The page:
3.2. Item Response Theory (IRT) Analysis for the Items of Japanese Dental Hygienists Wish to Improve

IRT analysis was carried out for the fourteen items that the hygienists wish to improve. Item response curve and item information curves were graphically illustrated in Figure 1. The model was shown in Table S3.
Among the fourteen items that the hygienists wish to improve, item discrimination of an item, “Improvement in working conditions” was highest and item difficulty was negative which indicates that many Japanese dental hygienists wish to improve this item. As shown in Table S1, the number of hygienists who answered “Yes” for this item was highest (51.4%). As is shown in Figure 1, the item response curve was typical S-shaped, and it was located near the center and the shape of the curve was symmetry and looked like a normal distribution.
An item of “Implementation of various working patterns and working hours” had high amount of information while the number of subjects who answered “Yes” for this item was not high. Therefore, the item information curve of this item was shifted in the forward direction. Following these items, an item discrimination of “Increased number of holidays”, “Evaluation of expertise/qualifications” and “Expanding welfare benefits” were higher than other items.
The horizontal axis known as ability according to the item response theory represents the weighted sum of the items that the dental hygienists wish to improve. The vertical axis of the item response curve represents the percentage of those who answered “Yes” to working conditions that they wish to improve.

3.3. Motivation of Japanese Dental Hygienists and Improvement of Working Conditions

Furthermore, we analyzed correlations between these items and motivation of the hygienists. Cross tabulations of working conditions that the hygienists wish to improve and their motivation were shown in Table S4.
In terms of the question “Do you feel that dental hygienist work is rewarding?”, all the working conditions that they wish to improve were statistically significant by chi-square tests. In contrast, among the fourteen items that they wish to improve, six factors had statistically significant co-relations.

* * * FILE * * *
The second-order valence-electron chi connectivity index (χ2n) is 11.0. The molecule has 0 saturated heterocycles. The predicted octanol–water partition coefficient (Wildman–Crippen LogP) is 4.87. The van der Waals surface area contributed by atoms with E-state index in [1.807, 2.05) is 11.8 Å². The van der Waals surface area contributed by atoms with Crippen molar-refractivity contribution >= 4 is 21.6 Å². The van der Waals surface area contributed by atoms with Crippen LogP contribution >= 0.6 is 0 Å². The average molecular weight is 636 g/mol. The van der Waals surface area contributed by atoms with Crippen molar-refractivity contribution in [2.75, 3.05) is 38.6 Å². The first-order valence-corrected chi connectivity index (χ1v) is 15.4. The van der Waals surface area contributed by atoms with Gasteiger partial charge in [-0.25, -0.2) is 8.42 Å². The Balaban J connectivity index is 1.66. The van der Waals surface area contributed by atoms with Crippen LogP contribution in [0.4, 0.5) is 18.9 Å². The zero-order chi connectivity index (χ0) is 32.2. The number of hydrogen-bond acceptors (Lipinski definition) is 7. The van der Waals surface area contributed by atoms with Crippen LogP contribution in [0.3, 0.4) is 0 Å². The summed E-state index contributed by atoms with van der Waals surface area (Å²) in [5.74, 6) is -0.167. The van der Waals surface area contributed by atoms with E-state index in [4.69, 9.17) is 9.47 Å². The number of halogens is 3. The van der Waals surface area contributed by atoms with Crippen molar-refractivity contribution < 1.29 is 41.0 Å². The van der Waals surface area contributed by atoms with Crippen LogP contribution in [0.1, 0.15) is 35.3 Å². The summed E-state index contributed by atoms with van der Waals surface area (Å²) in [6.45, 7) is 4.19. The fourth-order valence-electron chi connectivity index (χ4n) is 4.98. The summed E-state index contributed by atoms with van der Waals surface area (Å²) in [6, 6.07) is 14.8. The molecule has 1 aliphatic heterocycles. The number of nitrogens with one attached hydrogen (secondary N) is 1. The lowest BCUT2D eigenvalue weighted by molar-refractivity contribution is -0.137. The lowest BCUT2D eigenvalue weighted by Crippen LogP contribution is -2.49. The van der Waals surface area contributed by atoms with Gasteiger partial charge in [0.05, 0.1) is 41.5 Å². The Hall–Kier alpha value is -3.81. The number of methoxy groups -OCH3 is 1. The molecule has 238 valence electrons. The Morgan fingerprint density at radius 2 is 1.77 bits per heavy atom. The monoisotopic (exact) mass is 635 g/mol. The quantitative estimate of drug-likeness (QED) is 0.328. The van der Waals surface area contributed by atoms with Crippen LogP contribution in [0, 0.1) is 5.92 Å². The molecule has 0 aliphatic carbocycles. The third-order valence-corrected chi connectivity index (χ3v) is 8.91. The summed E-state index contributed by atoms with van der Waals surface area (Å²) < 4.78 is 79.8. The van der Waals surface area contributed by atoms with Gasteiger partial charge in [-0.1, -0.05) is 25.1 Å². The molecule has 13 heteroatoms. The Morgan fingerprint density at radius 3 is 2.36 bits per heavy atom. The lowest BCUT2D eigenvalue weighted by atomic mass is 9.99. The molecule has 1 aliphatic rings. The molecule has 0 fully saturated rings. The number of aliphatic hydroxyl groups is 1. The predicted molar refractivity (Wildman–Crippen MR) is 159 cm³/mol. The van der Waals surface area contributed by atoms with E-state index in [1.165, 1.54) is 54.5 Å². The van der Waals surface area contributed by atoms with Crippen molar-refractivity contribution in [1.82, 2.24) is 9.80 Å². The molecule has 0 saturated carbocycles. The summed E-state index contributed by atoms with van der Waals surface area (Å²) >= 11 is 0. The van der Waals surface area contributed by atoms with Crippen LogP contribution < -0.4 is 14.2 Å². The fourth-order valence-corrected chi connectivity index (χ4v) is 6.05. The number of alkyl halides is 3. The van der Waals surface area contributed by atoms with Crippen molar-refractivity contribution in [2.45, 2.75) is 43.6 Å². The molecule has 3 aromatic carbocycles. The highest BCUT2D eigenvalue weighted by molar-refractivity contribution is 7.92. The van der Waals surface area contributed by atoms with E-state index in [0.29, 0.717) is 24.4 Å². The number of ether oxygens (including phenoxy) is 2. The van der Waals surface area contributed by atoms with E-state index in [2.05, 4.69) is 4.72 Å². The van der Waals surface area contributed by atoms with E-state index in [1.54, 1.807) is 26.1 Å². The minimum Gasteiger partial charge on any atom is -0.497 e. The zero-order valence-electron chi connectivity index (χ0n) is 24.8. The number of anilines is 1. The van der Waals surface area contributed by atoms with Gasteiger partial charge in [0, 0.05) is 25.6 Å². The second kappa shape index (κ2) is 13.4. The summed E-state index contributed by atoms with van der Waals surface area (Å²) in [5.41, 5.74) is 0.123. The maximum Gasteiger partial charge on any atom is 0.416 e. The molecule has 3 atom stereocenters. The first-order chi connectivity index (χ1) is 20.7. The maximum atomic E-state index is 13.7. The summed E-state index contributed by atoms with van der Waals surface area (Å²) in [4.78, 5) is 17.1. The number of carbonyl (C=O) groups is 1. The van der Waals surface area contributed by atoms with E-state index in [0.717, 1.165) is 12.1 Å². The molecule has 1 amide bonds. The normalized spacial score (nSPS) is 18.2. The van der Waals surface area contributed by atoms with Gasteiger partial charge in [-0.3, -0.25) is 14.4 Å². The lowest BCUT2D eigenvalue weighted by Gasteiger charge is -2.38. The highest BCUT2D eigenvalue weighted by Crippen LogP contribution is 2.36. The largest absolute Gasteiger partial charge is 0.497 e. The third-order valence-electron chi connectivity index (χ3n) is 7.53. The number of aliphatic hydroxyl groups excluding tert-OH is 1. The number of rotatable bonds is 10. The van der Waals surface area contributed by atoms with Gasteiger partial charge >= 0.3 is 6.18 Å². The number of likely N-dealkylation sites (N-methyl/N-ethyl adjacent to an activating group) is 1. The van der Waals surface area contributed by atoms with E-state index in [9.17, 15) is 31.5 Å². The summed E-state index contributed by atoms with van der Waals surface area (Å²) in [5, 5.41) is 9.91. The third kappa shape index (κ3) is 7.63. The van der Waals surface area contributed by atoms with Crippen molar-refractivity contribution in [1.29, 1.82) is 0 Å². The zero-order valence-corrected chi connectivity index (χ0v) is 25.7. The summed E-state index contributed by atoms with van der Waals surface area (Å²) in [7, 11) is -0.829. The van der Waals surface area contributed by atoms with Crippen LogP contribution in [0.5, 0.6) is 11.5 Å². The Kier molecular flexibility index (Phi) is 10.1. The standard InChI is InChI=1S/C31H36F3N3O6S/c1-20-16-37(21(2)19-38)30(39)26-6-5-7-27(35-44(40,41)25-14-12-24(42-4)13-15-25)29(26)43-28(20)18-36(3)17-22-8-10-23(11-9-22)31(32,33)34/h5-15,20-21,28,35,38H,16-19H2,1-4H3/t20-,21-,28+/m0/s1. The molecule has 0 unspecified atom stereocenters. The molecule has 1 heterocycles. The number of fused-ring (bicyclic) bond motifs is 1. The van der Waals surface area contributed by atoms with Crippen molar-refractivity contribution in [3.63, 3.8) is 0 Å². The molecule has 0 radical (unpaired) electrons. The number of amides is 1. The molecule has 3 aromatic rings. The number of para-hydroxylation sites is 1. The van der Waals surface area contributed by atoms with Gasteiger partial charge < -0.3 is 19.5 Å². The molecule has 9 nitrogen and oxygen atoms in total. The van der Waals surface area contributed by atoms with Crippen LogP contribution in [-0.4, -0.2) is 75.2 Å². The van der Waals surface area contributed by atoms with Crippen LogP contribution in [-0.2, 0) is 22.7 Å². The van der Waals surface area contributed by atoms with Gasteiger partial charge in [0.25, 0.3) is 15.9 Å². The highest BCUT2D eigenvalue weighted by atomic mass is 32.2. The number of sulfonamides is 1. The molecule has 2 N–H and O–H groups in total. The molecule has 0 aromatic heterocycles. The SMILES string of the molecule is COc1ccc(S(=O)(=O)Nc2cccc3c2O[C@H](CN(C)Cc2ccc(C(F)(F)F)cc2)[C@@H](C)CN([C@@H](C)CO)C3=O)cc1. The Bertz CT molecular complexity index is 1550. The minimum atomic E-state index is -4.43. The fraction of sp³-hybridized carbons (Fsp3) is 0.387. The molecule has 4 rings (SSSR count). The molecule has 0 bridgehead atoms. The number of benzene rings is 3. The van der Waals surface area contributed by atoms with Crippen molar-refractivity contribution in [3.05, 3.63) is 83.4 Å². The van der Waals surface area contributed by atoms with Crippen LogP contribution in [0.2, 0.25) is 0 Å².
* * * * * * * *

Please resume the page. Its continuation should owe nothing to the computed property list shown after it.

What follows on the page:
3.4. Structure of Improvement of Working Environment and Motivation

Path diagrams play a fundamental role in structural modeling. To construct latent variables, factor analysis was carried out. The result was shown in Table S5. Two latent variables can be constructed. We named these two latent variables “Working condition” and “Specialty”. Two items, “Expanding welfare benefits” and “Expanding childcare support” were independent from other items. To confirm structural validity, structural equation modeling (SEM) was carried out based on the results of factor analysis. The results were shown in Figure 2.
A path from “Working conditions” to “Motivation” was higher than that of “Specialty”. Among all observed variables that construct “Working conditions”, a path concerning quantity of work such as “Reduction of work volume”, “Reduction of working hours” and “Increased number of holidays” were higher than other items. As of latent variables of motivation, a path to “Do you wish to continue working as a dental hygienist?” was higher than that of “Do you think that dental hygienist work is rewarding?”. Among 3807 dental hygienists analyzed in this study, 218 answered “NO” for an item “Do you wish to continue working as a dental hygienist?” and “Strongly disagree” for an item “Do you feel that dental hygienist work is rewarding?”.

3.5. The Characteristics of the Dental Hygienists’ Unprofitable Job

The characteristics of the hygienists’ unprofitable job was analyzed by decision analysis. Figure 3 demonstrated that 218 dental hygienists answered “No” for the item of “Do you wish to continue working as a dental hygienist?”, and 122 dental hygienists answered “No” for both items of “Reduction of working hours” and “Opportunities for upgrading skills”. Among the 78 hygienists who answered “Yes” for the item of “Reduction of working hours”, 48 answered “No” for “Evaluation of expertise/qualifications”, “Improvement in interpersonal relations in the workplace” and “Opportunities for upgrading skills”. Figure 4 demonstrated that among 42 hygienists who strongly disagree for the item of “Do you feel that dental hygienist work is rewarding?”, 31 answered “Yes” for the item of “Improvement in working conditions”. Among them 11 answered “Yes” for “Improvement in interpersonal relations in the workplace” and 10 answered “No” for the following three items: “Improvement in interpersonal relations in the workplace”, “Reduction of working hours” and “Implementation of various working patterns”.

4. Discussion

Though dental hygienists are in high demand in Japan, insufficient labor supply and a lack of effective reinstatement support systems are the problems that have as yet been scarcely dealt with. We investigated the reasons that affect the willingness to work among Japanese dental hygienists and found out that many hygienists wish to improve their working conditions.